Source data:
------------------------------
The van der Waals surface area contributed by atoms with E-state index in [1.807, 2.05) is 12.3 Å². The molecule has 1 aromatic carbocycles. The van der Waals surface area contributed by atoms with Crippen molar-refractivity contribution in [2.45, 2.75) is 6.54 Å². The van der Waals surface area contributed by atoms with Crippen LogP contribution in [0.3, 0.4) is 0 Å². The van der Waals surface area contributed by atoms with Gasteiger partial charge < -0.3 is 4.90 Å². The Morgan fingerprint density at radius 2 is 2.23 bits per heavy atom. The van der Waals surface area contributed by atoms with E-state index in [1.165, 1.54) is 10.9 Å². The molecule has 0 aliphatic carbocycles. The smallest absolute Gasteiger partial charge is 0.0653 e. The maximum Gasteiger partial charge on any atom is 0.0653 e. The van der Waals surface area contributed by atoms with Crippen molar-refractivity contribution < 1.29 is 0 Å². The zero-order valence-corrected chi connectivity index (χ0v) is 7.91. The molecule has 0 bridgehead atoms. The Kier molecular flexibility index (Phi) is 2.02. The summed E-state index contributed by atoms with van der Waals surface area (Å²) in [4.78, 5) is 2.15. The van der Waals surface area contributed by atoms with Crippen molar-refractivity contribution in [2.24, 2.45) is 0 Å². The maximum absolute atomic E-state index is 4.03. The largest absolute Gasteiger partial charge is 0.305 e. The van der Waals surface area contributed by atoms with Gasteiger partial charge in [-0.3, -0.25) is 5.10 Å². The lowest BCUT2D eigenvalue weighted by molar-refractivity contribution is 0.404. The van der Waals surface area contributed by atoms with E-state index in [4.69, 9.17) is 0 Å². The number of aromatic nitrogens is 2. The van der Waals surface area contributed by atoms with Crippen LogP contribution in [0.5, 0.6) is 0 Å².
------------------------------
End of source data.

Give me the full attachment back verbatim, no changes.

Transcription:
The van der Waals surface area contributed by atoms with E-state index in [1.807, 2.05) is 12.3 Å². The molecule has 1 aromatic carbocycles. The van der Waals surface area contributed by atoms with Crippen molar-refractivity contribution in [2.45, 2.75) is 6.54 Å². The van der Waals surface area contributed by atoms with Crippen LogP contribution in [0.3, 0.4) is 0 Å². The van der Waals surface area contributed by atoms with Gasteiger partial charge < -0.3 is 4.90 Å². The Morgan fingerprint density at radius 2 is 2.23 bits per heavy atom. The van der Waals surface area contributed by atoms with E-state index in [1.165, 1.54) is 10.9 Å². The molecule has 0 aliphatic carbocycles. The smallest absolute Gasteiger partial charge is 0.0653 e. The maximum Gasteiger partial charge on any atom is 0.0653 e. The van der Waals surface area contributed by atoms with Crippen molar-refractivity contribution < 1.29 is 0 Å². The zero-order valence-corrected chi connectivity index (χ0v) is 7.91. The molecule has 0 bridgehead atoms. The Kier molecular flexibility index (Phi) is 2.02. The summed E-state index contributed by atoms with van der Waals surface area (Å²) in [4.78, 5) is 2.15. The van der Waals surface area contributed by atoms with Crippen molar-refractivity contribution in [2.24, 2.45) is 0 Å². The maximum absolute atomic E-state index is 4.03. The largest absolute Gasteiger partial charge is 0.305 e. The van der Waals surface area contributed by atoms with Gasteiger partial charge in [-0.3, -0.25) is 5.10 Å². The lowest BCUT2D eigenvalue weighted by molar-refractivity contribution is 0.404. The van der Waals surface area contributed by atoms with E-state index in [4.69, 9.17) is 0 Å². The number of aromatic nitrogens is 2. The van der Waals surface area contributed by atoms with Crippen LogP contribution in [0.5, 0.6) is 0 Å².